Speaking of Women's Rights...: Super Bowl Skirmish: CBS isn't scoring any points with decision to air anti-abortion ad.

Thursday, January 28, 2010

Super Bowl Skirmish: CBS isn't scoring any points with decision to air anti-abortion ad.


You may remember a number of super bowls ago, a decision made by CBS not to air a particular advertisement during the oh-so-coveted commercial time. The ad was created by the United Church of Christ and highlighted its acceptance of gays and lesbians and other groups who are often not welcome in more conservative congregations. CBS claimed that it wouldn’t run the ad because of its policy against advocacy ads.

Those who rallied against the decision were recently befuddled by CBS’s recent choice (no pun intended) to air an anti-abortion ad, produced by right-wing zealots Focus On the Family.

To make matters worse, CBS doesn’t find anything about the ad to be contentious. "There's nothing political and controversial about it," a CBS spokesman said. "When the day arrives, and you sit down to watch the game on TV, those who oppose it will be quite surprised at what the ad is all about. They are just celebrating families.”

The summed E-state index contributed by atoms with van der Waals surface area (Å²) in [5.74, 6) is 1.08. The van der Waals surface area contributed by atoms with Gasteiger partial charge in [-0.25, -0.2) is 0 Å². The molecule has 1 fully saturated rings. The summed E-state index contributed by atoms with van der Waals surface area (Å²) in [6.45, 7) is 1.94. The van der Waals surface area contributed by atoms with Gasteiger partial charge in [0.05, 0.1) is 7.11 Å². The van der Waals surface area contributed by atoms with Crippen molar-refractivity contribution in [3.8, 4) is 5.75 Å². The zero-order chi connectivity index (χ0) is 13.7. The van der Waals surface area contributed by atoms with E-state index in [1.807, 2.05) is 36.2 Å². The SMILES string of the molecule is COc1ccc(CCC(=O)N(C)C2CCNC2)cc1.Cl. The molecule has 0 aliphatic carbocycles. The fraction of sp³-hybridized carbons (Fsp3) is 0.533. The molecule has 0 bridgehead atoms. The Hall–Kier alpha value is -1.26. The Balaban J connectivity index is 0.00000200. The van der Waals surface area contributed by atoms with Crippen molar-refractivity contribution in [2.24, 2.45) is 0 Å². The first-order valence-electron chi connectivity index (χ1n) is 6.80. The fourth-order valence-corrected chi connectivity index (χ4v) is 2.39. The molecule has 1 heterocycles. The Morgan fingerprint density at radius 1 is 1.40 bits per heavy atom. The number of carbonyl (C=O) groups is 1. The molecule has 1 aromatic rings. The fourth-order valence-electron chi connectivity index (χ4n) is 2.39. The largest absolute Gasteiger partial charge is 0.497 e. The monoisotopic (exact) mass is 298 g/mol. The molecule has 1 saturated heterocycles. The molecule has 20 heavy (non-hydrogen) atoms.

CBS says they’ll consider other “responsibly produced” advocacy ads for any remaining spots during this year’s super bowl. Spokesman Dana McClintock had this to say: “We have for some time moderated our approach to advocacy submissions after it became apparent that our stance did not reflect public sentiment or industry norms.” Yet it seems that all other networks still have non-advocacy rules on the books.

Perhaps it wasn’t the wisest of decisions to bend the rules for a thoroughly intolerant organization like Focus on the Family. If CBS is truly going to begin allowing advocacy advertisements on its network, maybe they could’ve started with something slightly less polarizing than abortion? Did CBS really sit down and rethink its policy? Or could it be that they’re under the impression that football fans tend to lean to the right, and would thus be more supportive of anti-abortion sentiment than pro-gay. And is this a dangerous precedent to set, allowing marketing departments to support one side of a political debate by airing ads that they deem “responsibly produced?” Sure sounds like it to me.

Women’s rights groups have started a couple of Facebook pages calling for the removal of the ad from the super bowl line-up. Consider writing a letter to CBS, signing this petition, or sitting the Super Bowl out this year.